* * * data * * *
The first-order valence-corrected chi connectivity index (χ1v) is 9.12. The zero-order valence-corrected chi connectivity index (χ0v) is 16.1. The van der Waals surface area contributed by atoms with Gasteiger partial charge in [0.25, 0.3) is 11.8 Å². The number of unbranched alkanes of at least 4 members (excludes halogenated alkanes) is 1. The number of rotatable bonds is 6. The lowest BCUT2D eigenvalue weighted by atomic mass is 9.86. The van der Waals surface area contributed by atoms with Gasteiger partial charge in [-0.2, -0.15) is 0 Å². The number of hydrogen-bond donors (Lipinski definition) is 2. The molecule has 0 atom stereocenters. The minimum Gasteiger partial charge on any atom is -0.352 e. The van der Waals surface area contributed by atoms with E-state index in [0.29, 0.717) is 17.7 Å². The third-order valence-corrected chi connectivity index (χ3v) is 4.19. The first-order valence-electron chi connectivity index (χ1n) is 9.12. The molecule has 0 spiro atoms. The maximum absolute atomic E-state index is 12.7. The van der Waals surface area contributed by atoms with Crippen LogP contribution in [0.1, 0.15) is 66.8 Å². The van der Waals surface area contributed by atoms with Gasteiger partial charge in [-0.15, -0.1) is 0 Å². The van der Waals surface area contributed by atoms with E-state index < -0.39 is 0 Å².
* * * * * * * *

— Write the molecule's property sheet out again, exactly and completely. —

The first-order valence-corrected chi connectivity index (χ1v) is 9.12. The zero-order valence-corrected chi connectivity index (χ0v) is 16.1. The van der Waals surface area contributed by atoms with Gasteiger partial charge in [0.25, 0.3) is 11.8 Å². The number of unbranched alkanes of at least 4 members (excludes halogenated alkanes) is 1. The number of rotatable bonds is 6. The lowest BCUT2D eigenvalue weighted by atomic mass is 9.86. The van der Waals surface area contributed by atoms with Gasteiger partial charge in [-0.2, -0.15) is 0 Å². The number of hydrogen-bond donors (Lipinski definition) is 2. The molecule has 0 atom stereocenters. The minimum Gasteiger partial charge on any atom is -0.352 e. The van der Waals surface area contributed by atoms with E-state index in [0.29, 0.717) is 17.7 Å². The third-order valence-corrected chi connectivity index (χ3v) is 4.19. The first-order valence-electron chi connectivity index (χ1n) is 9.12. The molecule has 0 spiro atoms. The maximum absolute atomic E-state index is 12.7. The van der Waals surface area contributed by atoms with Crippen LogP contribution in [0.1, 0.15) is 66.8 Å². The van der Waals surface area contributed by atoms with Gasteiger partial charge in [-0.15, -0.1) is 0 Å². The van der Waals surface area contributed by atoms with E-state index < -0.39 is 0 Å².